Few people would say that the steam bridge is a very exciting device. In its simplest form, the Steam Deck is designed to run games released for PC through Valve’s Steam storefront. But the Steam Deck is more than just a portable Steam device, it’s designed to be opened up so owners can install whatever they like on the device. Unfortunately, it also complicates things, such as the impact of a relatively recent Steam Deck update on games, including Infinite Halo running through Windows installations.
If the Steam Deck was offered by another company, that would be the end of the story. After all, Windows isn’t the official Steam Deck operating system, so why would Valve make an effort to ensure that Windows games run efficiently on the Steam Deck? That’s not Valve’s approach, though. The Steam Deck supporting Windows installs and Windows games, including Xbox Game Pass titles, is a major selling point and is just plain cool, in general. As such, Valve has now released an update helping to fix the issues it previously introduced.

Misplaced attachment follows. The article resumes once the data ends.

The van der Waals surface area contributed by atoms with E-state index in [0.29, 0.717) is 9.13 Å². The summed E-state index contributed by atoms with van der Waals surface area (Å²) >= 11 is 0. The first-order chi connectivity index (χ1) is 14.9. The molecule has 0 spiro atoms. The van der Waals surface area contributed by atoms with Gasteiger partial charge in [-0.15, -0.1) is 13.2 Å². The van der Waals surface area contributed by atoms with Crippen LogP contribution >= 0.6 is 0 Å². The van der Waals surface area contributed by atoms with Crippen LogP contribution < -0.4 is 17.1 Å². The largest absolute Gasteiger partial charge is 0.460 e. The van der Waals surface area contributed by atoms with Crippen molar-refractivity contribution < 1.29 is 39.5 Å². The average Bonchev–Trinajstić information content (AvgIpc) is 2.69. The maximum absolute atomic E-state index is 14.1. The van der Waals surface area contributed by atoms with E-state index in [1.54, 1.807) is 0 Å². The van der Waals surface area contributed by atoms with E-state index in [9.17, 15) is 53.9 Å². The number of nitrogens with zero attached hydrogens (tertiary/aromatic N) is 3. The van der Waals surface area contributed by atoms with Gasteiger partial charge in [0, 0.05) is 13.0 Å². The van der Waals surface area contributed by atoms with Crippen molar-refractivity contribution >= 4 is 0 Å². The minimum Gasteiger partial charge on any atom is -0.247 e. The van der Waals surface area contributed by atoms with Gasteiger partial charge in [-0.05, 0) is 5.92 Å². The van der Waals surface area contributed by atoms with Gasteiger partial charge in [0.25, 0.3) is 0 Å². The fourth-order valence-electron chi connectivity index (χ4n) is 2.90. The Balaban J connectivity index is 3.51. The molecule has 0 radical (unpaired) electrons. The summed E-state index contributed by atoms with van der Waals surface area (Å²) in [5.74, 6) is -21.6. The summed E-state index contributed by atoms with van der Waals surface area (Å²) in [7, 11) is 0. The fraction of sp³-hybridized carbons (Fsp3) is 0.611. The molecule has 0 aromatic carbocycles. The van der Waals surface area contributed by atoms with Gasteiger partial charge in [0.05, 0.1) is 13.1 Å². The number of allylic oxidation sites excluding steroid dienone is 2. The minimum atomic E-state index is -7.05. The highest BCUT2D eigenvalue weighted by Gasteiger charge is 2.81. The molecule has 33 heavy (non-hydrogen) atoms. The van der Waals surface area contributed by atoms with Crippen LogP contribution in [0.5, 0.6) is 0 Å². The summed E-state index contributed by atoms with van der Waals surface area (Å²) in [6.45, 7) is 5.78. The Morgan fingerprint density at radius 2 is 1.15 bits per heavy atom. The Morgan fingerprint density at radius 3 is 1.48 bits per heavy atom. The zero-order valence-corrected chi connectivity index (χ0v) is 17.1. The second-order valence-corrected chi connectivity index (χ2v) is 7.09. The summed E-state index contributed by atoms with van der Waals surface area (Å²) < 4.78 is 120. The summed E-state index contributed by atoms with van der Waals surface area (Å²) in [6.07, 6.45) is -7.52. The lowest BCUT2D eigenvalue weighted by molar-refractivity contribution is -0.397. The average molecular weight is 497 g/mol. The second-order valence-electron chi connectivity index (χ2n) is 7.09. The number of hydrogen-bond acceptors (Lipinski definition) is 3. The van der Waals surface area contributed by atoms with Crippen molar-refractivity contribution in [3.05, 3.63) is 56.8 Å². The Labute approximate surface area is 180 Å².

Valve designer Lawrence Yang has confirmed that a new APU driver update for Windows has been released. The intention of the update, according to Yang, is to address issues from previous updates (either Windows or Steam Deck) that had impacted the quality of some Windows gaming experiences on Steam Deck. . The only game that Yang specifically mentions is Infinite Halobut the issues likely impacted a wide range of Windows titles when running on Steam Deck.
To be clear, Valve does not officially support Windows installations on Steam Deck, nor does it officially endorse dual booting Windows alongside the Steam Deck operating system. Valve plans to support dual boot with the release of SteamOS 3, but not all current dual boot methods are supported. Steam Deck users running Windows on their Steam Decks are on their own.
Although Valve doesn’t officially offer “Windows on Deck” support, that doesn’t mean the company is hostile to it. Valve clearly wants Windows games to run as smoothly as possible on Steam Deck and is willing to allow Steam Deck developers to use their time to make that happen. That doesn’t mean Windows will be solidly supported, as evidenced by these issues occurring in the first place, but it’s still an exciting direction for the portable platform.
It’s also important to remember that this is the very first iteration of the Steam Deck console. Also, the Steam Deck has only been available for a few months and hasn’t even reached everyone who wants to order one. The future of the Steam Deck is unwritten and its potential unrealized. Windows support has only just been tested, but in two or ten years, who knows what steam bridge could mean for portable PC games.
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